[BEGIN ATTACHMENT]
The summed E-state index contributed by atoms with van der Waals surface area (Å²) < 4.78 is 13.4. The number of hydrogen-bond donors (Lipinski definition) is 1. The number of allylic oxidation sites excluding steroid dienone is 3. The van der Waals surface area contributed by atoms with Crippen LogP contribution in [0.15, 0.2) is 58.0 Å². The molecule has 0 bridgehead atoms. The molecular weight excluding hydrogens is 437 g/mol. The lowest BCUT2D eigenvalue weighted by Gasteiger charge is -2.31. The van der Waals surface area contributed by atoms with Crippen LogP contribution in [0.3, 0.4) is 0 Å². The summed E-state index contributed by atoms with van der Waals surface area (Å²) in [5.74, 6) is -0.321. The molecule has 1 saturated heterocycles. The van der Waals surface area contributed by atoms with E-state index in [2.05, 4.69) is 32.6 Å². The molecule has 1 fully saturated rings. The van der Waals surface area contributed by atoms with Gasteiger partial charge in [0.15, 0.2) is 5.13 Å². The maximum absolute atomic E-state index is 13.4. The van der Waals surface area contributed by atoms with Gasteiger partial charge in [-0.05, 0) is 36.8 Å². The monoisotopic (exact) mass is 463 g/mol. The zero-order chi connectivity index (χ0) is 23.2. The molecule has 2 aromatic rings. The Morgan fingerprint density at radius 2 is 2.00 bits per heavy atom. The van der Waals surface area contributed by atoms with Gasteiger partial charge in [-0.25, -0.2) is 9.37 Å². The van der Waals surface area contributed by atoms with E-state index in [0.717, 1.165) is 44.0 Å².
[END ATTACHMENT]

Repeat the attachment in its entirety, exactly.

The summed E-state index contributed by atoms with van der Waals surface area (Å²) < 4.78 is 13.4. The number of hydrogen-bond donors (Lipinski definition) is 1. The number of allylic oxidation sites excluding steroid dienone is 3. The van der Waals surface area contributed by atoms with Crippen LogP contribution in [0.15, 0.2) is 58.0 Å². The molecule has 0 bridgehead atoms. The molecular weight excluding hydrogens is 437 g/mol. The lowest BCUT2D eigenvalue weighted by Gasteiger charge is -2.31. The van der Waals surface area contributed by atoms with Crippen LogP contribution in [0.3, 0.4) is 0 Å². The summed E-state index contributed by atoms with van der Waals surface area (Å²) in [5.74, 6) is -0.321. The molecule has 1 saturated heterocycles. The van der Waals surface area contributed by atoms with E-state index in [2.05, 4.69) is 32.6 Å². The molecule has 1 fully saturated rings. The van der Waals surface area contributed by atoms with Gasteiger partial charge in [0.15, 0.2) is 5.13 Å². The maximum absolute atomic E-state index is 13.4. The van der Waals surface area contributed by atoms with Gasteiger partial charge in [-0.05, 0) is 36.8 Å². The monoisotopic (exact) mass is 463 g/mol. The zero-order chi connectivity index (χ0) is 23.2. The molecule has 2 aromatic rings. The Morgan fingerprint density at radius 2 is 2.00 bits per heavy atom. The van der Waals surface area contributed by atoms with Gasteiger partial charge in [-0.25, -0.2) is 9.37 Å². The van der Waals surface area contributed by atoms with E-state index in [0.717, 1.165) is 44.0 Å².